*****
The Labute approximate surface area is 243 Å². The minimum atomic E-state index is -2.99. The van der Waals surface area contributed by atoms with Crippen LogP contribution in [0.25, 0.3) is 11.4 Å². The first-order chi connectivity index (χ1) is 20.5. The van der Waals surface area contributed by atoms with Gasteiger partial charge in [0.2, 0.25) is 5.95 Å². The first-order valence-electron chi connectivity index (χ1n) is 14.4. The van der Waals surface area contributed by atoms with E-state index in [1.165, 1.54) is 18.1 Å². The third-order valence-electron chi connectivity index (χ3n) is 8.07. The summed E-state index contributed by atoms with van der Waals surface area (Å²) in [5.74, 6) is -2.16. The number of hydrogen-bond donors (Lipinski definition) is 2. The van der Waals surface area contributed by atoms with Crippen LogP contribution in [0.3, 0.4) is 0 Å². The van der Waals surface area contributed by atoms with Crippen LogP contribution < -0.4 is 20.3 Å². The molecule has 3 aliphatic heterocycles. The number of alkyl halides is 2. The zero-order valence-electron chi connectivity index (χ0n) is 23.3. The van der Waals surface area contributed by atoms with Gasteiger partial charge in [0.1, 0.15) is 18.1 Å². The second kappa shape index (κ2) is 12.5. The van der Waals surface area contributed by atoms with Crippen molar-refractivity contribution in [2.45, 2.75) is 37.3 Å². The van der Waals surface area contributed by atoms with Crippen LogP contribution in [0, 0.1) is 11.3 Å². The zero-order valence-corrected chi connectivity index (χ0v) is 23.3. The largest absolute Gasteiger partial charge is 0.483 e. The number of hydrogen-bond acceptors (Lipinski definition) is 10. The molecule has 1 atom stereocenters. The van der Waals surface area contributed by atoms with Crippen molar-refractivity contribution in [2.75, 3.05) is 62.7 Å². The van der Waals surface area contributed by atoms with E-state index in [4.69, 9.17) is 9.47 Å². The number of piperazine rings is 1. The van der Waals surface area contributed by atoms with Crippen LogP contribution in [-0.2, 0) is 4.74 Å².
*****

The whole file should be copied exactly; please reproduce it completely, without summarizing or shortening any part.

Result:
The Labute approximate surface area is 243 Å². The minimum atomic E-state index is -2.99. The van der Waals surface area contributed by atoms with Crippen LogP contribution in [0.25, 0.3) is 11.4 Å². The first-order chi connectivity index (χ1) is 20.5. The van der Waals surface area contributed by atoms with Gasteiger partial charge in [0.2, 0.25) is 5.95 Å². The first-order valence-electron chi connectivity index (χ1n) is 14.4. The van der Waals surface area contributed by atoms with E-state index in [1.165, 1.54) is 18.1 Å². The third-order valence-electron chi connectivity index (χ3n) is 8.07. The summed E-state index contributed by atoms with van der Waals surface area (Å²) in [5.74, 6) is -2.16. The number of hydrogen-bond donors (Lipinski definition) is 2. The van der Waals surface area contributed by atoms with Crippen LogP contribution in [0.3, 0.4) is 0 Å². The van der Waals surface area contributed by atoms with Crippen LogP contribution < -0.4 is 20.3 Å². The molecule has 3 aliphatic heterocycles. The number of alkyl halides is 2. The zero-order valence-electron chi connectivity index (χ0n) is 23.3. The van der Waals surface area contributed by atoms with Gasteiger partial charge in [0.1, 0.15) is 18.1 Å². The second kappa shape index (κ2) is 12.5. The van der Waals surface area contributed by atoms with Crippen molar-refractivity contribution in [2.45, 2.75) is 37.3 Å². The van der Waals surface area contributed by atoms with Crippen LogP contribution in [0, 0.1) is 11.3 Å². The zero-order valence-corrected chi connectivity index (χ0v) is 23.3. The largest absolute Gasteiger partial charge is 0.483 e. The number of hydrogen-bond acceptors (Lipinski definition) is 10. The molecule has 1 atom stereocenters. The van der Waals surface area contributed by atoms with Crippen molar-refractivity contribution in [2.75, 3.05) is 62.7 Å². The van der Waals surface area contributed by atoms with E-state index in [4.69, 9.17) is 9.47 Å². The number of piperazine rings is 1. The van der Waals surface area contributed by atoms with Crippen LogP contribution in [-0.2, 0) is 4.74 Å².